Last summer, a close friend and I were sitting around talking about our favorite road races. Almost immediately he started gushing over the Covered Bridges Half Marathon, a late spring race that snakes through the picturesque Vermont towns of Woodstock, Quechee, and Pomfret. “It’s the most beautiful race I’ve ever run,” he said. But […]
Runners coming through the Middle Covered Bridge in Woodstock.
Photo Credit : Steve Giroux
Last summer, a close friend and I were sitting around talking about our favorite road races. Almost immediately he started gushing over the Covered Bridges Half Marathon, a late spring race that snakes through the picturesque Vermont towns of Woodstock, Quechee, and Pomfret.
“It’s the most beautiful race I’ve ever run,” he said. But then his mood got serious as he prepared to impart some valuable wisdom. “But you gotta register right away. It fills up quick. Everybody wants to run the thing.”
‘Everybody’ is a bit of a stretch, perhaps, but not by much. When I went to sign up in mid-December, I just barely got in. A few minutes after registration opened, it was closed off. The race’s 2,300 slots had been filled.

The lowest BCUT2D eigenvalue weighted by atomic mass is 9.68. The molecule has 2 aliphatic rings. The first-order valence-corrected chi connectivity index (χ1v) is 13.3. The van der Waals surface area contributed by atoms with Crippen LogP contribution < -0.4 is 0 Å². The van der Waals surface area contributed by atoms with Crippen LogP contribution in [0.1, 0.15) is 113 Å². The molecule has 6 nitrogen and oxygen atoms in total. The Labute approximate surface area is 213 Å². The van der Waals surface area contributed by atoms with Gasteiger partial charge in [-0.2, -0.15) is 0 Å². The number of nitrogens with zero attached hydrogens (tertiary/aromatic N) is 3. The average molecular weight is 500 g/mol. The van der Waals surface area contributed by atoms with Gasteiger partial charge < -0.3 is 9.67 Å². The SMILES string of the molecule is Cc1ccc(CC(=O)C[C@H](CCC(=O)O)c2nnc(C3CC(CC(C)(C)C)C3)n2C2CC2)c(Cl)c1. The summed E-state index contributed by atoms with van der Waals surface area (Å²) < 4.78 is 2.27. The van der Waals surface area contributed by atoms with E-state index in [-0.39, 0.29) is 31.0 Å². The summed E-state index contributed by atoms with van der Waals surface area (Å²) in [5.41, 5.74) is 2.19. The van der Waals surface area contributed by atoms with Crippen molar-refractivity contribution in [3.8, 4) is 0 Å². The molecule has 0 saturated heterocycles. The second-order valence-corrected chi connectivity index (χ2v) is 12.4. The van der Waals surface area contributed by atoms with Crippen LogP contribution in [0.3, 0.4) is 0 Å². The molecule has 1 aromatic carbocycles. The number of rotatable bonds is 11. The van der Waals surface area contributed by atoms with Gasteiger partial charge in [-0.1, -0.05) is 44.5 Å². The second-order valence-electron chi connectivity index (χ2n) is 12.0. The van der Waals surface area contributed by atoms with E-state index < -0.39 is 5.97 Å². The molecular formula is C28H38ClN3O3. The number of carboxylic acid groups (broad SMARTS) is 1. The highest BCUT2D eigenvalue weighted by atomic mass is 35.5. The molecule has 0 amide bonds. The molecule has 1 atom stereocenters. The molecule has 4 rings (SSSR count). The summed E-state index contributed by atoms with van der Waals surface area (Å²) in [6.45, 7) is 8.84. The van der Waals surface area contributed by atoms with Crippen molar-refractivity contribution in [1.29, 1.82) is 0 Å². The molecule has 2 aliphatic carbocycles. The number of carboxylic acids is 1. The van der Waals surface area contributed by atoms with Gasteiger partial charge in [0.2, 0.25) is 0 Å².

The Covered Bridges Half Marathon dates back to 1992, when race founder, David Chioffi and some supporters launched a race whose course highlighted the Woodstock area’s best running routes. Dirt roads, farmland, and of course covered bridges, were all on the itinerary. Four hundred runners turned out for that inaugural run. And then it grew. By 2001, the entrants numbered nearly 3,000.
Over the years the course has been altered and in an effort to keep things manageable, an entrants cap has been imposed. But its popularity has only soared.
To a non-runner the idea of plunking down $50 to do something that you can essentially do anytime you want, for free, may seem odd. But a road race, the good ones anyway, turn into a rolling block party. It was certainly like that in the Woodstock area. The roads were lined with people. Strangers applauding strangers. Big signs and big applause as waves of us passed through town centers. At various points bands played. Brass and zydeco. String and folk. At the finish, enthusiastic bystanders urged us on, gave us that final kick as we ran down the home stretch. It’s the closest I’ve come to feeling like a celebrity.
The scenery lived up to its billing, too. For a long stretch I ran on a dirt road that meandered beside the Ottauquechee River. I passed by pastures and big farms, through the heart of delightful town centers and some of the Vermont’s most beautiful covered bridges. In Woodstock I ran down the center of the Middle Covered Bridge, one of the country’s most photographed.
Was I ready to stop running? You bet. But I was also excited for next year’s race. It’s June 7, in case you’re interested. For more on the race visit: www.cbhm.com/